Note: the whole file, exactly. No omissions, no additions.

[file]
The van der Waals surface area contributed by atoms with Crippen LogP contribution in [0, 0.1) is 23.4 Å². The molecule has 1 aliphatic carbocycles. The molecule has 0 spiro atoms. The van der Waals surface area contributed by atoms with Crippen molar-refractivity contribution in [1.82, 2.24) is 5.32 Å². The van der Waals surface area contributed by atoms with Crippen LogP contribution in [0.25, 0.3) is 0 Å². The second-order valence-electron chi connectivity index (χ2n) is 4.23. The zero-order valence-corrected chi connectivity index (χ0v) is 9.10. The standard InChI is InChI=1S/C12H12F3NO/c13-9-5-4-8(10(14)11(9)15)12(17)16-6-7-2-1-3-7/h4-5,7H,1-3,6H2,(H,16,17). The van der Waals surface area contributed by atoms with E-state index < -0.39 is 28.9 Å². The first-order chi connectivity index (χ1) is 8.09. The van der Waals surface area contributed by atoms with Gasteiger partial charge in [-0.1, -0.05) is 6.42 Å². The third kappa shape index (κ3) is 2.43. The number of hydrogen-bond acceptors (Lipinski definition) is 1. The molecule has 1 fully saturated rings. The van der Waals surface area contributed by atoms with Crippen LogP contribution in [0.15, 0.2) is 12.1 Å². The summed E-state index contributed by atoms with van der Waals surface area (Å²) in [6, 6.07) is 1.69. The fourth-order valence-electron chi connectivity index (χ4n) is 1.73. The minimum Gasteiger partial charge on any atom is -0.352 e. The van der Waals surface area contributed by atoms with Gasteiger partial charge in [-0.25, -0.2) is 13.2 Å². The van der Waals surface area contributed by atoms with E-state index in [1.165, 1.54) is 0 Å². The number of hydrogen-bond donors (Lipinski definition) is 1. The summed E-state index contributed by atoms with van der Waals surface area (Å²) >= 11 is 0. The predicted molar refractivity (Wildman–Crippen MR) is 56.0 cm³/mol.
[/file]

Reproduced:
The van der Waals surface area contributed by atoms with Crippen LogP contribution in [0, 0.1) is 23.4 Å². The molecule has 1 aliphatic carbocycles. The molecule has 0 spiro atoms. The van der Waals surface area contributed by atoms with Crippen molar-refractivity contribution in [1.82, 2.24) is 5.32 Å². The van der Waals surface area contributed by atoms with Crippen LogP contribution in [0.25, 0.3) is 0 Å². The second-order valence-electron chi connectivity index (χ2n) is 4.23. The zero-order valence-corrected chi connectivity index (χ0v) is 9.10. The standard InChI is InChI=1S/C12H12F3NO/c13-9-5-4-8(10(14)11(9)15)12(17)16-6-7-2-1-3-7/h4-5,7H,1-3,6H2,(H,16,17). The van der Waals surface area contributed by atoms with E-state index < -0.39 is 28.9 Å². The first-order chi connectivity index (χ1) is 8.09. The van der Waals surface area contributed by atoms with Gasteiger partial charge in [-0.1, -0.05) is 6.42 Å². The third kappa shape index (κ3) is 2.43. The number of hydrogen-bond acceptors (Lipinski definition) is 1. The molecule has 1 fully saturated rings. The van der Waals surface area contributed by atoms with Crippen LogP contribution in [0.15, 0.2) is 12.1 Å². The summed E-state index contributed by atoms with van der Waals surface area (Å²) in [6, 6.07) is 1.69. The fourth-order valence-electron chi connectivity index (χ4n) is 1.73. The minimum Gasteiger partial charge on any atom is -0.352 e. The van der Waals surface area contributed by atoms with Gasteiger partial charge in [-0.25, -0.2) is 13.2 Å². The van der Waals surface area contributed by atoms with E-state index in [1.165, 1.54) is 0 Å². The number of hydrogen-bond donors (Lipinski definition) is 1. The summed E-state index contributed by atoms with van der Waals surface area (Å²) >= 11 is 0. The predicted molar refractivity (Wildman–Crippen MR) is 56.0 cm³/mol.